Thus, in general, the commonly perceived differences between the two tests relate to the stringency and the perspective of the inquiry the court takes when applying each test. The reasonable suspicion test is usually considered to be of a less stringent standard as compared to the real likelihood of bias test. The reasonable suspicion test is also thought to be applied from the perspective of the public (or in the eyes of a reasonable man), while the real likelihood of bias test is applied from the court's perspective.[44]

Lionel Leo and Chen Siyuan have expressed the view that there is no significant difference between the two tests for apparent bias.[45] In relation to the stringency of the tests, they appear to adopt Judicial Commissioner Phang's view that since the concept of "likelihood" entails the lower standard of "possibility" as opposed to "probability", the gap between the real likelihood and reasonable suspicion tests has been narrowed significantly.[46] Regarding the perspective of the inquiry, as both tests are premised on an objective basis, Leo and Chen also appear to agree with the position that the court personifies the reasonable man, as stated in Gough and endorsed in Tang Kin Hwa. In addition, although the reasonable suspicion test is commonly thought to be applied from the perspective of the public, it may not actually reflect the public view accurately. With selective reporting and word-of-mouth discussions which sensationalize events, members of the public may still consider that there was a possibility of bias even though a reasonable member of the public who was apprised of all the relevant facts would not think so.[47]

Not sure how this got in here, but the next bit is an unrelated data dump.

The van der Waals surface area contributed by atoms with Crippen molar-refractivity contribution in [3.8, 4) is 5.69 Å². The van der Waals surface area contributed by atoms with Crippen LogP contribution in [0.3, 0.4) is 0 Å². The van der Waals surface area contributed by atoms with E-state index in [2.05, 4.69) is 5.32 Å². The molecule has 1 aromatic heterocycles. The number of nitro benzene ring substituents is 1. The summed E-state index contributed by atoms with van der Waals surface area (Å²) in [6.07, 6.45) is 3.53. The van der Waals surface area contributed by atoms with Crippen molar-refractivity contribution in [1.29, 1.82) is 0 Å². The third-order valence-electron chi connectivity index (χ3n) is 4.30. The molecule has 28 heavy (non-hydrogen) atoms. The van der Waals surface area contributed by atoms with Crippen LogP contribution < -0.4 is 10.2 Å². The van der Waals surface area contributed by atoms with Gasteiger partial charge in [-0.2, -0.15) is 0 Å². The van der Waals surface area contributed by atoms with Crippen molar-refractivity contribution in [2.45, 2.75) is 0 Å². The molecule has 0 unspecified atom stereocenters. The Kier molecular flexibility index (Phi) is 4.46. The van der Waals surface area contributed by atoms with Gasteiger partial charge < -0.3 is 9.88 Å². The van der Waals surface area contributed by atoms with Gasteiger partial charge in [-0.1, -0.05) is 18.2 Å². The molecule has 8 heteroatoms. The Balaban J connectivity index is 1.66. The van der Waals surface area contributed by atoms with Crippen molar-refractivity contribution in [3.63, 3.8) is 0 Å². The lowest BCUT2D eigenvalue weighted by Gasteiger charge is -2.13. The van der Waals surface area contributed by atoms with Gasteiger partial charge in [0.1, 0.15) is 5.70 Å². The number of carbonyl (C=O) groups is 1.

Applying the reasonable suspicion test from the perspective of an ordinary member of the public can ensure that public confidence in the judiciary remains unshaken. Nonetheless, Chief Justice Chan Sek Keong has made an ex curiae (out-of-court) statement to the effect that where the allegation of apparent bias is made by a professional man (such as a lawyer) against a court or a tribunal, as in Singh Kalpanath,[25] it may be argued that the better viewpoint should be from that of the legal profession or the professional class, and not that of the layman.[48]